"But having said that, the government have changed their minds on things like free school meals during holiday periods in the past, so why couldn't they change their mind on this, and give the schools with the pupils with the greatest levels of need...the money which they really actually will need in order to help those youngsters...settle back into a sort of steady learning programme, but also to do that catch-up?"

Jules White, headteacher and leader of the WorthLess? campaign, said: "School budgets have been stretched yet again by Covid 19. We know, too, that disadvantaged students have been worst hit by the pandemic.

"It's concerning and frustrating, therefore, that the DfE will not present clear-cut data on how the recent census change is detrimentally affecting school finances and support for children from the poorest families.

Schools want shortfalls made up

"First of all, we need transparency and then we need the DfE to ensure that shortfalls are made up, and children facing the toughest circumstances are not short-changed. Other new funding streams must boost support in real terms rather than cover off for newly created reductions."

Meanwhile children's commissioner Dame Rachel said she thought the number of children eligible for free school meals should be counted twice in a year, rather than once, to reduce the amount of time pupils lose out when their family circumstances change.

"I think that could be very sensible," she told BBC Radio 4's Today programme.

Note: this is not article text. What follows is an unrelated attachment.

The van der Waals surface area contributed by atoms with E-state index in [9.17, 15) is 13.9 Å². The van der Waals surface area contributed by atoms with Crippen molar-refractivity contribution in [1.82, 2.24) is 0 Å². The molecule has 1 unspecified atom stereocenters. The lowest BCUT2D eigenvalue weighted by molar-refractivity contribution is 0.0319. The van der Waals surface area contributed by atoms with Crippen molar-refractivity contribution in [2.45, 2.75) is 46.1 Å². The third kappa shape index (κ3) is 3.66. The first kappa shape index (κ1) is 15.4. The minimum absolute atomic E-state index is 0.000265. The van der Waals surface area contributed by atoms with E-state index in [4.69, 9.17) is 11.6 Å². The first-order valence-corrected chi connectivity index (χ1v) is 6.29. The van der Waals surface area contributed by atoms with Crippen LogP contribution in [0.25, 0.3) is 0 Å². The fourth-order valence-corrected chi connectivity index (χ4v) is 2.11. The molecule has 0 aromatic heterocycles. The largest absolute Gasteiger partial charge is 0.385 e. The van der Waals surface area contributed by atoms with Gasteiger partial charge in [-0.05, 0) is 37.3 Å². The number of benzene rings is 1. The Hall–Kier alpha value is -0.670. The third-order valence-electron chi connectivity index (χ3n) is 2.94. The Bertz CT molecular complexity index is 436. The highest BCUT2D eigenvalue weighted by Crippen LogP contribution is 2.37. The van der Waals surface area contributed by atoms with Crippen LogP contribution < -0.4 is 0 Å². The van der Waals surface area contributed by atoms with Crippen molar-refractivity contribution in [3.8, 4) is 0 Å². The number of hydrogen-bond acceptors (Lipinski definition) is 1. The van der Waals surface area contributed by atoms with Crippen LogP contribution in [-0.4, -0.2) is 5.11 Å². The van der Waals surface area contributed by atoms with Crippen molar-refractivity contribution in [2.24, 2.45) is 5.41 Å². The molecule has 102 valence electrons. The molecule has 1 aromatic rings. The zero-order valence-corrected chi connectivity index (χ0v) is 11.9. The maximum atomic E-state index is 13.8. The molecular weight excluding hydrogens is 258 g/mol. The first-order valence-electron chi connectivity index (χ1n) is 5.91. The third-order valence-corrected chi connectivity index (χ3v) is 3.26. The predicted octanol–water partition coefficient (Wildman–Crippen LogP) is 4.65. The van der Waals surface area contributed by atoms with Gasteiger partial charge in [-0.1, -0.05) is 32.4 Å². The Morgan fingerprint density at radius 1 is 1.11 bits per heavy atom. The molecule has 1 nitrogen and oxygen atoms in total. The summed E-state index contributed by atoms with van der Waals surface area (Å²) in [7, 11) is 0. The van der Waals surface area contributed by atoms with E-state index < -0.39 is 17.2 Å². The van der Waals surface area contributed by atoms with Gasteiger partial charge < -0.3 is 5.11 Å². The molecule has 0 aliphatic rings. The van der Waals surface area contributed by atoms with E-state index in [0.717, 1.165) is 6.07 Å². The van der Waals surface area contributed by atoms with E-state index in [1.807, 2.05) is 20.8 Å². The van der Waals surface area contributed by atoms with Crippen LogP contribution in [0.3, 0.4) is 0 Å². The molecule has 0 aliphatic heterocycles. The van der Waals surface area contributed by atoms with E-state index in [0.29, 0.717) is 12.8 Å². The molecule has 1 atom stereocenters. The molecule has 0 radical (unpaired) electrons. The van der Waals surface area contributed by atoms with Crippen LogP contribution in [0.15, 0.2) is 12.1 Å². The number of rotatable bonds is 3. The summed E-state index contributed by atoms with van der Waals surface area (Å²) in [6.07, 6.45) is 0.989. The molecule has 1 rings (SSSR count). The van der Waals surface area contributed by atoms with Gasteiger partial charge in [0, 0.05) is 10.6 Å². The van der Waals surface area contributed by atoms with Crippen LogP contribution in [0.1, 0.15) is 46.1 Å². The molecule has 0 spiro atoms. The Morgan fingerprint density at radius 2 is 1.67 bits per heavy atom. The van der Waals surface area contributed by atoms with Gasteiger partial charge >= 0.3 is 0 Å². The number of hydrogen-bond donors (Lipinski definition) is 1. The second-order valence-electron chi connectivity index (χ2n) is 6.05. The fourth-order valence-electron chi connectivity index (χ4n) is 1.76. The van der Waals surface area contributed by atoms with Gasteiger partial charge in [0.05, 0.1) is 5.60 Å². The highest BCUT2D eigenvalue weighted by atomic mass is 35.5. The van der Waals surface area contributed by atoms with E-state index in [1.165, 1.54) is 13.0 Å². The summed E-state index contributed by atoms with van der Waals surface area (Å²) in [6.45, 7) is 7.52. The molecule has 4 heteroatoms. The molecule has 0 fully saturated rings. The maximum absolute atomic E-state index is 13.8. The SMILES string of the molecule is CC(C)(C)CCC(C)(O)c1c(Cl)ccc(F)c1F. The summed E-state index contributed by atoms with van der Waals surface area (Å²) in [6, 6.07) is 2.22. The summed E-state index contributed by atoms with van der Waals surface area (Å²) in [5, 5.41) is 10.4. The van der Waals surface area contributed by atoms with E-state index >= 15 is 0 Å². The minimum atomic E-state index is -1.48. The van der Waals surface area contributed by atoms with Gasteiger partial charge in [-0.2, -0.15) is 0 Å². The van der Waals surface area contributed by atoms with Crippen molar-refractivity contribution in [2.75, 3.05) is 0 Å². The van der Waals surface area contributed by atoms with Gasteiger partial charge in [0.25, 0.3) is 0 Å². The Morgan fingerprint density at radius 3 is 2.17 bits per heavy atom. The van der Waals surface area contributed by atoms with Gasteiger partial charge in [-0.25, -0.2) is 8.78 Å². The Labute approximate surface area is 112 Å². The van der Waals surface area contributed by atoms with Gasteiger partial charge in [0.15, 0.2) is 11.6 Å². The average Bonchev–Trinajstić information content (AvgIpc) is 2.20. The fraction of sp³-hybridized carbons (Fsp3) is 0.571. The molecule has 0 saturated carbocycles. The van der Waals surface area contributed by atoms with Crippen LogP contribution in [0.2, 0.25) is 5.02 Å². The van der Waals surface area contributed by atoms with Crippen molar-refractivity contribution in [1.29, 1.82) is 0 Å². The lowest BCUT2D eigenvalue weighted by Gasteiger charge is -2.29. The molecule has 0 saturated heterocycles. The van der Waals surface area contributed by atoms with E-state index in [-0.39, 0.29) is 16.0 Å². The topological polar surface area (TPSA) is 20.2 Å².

She said: "We just need to take a sensible approach here. And particularly in the current circumstances, we need to recognise the particular and special needs of this post-pandemic situation."

A DfE spokesperson said: "We moved to using the October census to calculate pupil premium allocation so that schools know their budget earlier in the year, helping them to plan ahead. We expect pupil premium funding to increase to more than £2.5 billion in 2021-22, reflecting an increase in the number of eligible pupils.

"We are taking steps to make sure every pupil gets an excellent education, no matter their background. That's why we continue to allocate pupil premium funding to schools at unchanged per-pupil rates, in addition to the significant new catch-up and recovery funding we have introduced, which is targeted towards schools most in need to support disadvantaged students' attainment."

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Amy Gibbons

Amy Gibbons

Amy Gibbons is a reporter at Tes

Find me on Twitter @tweetsbyames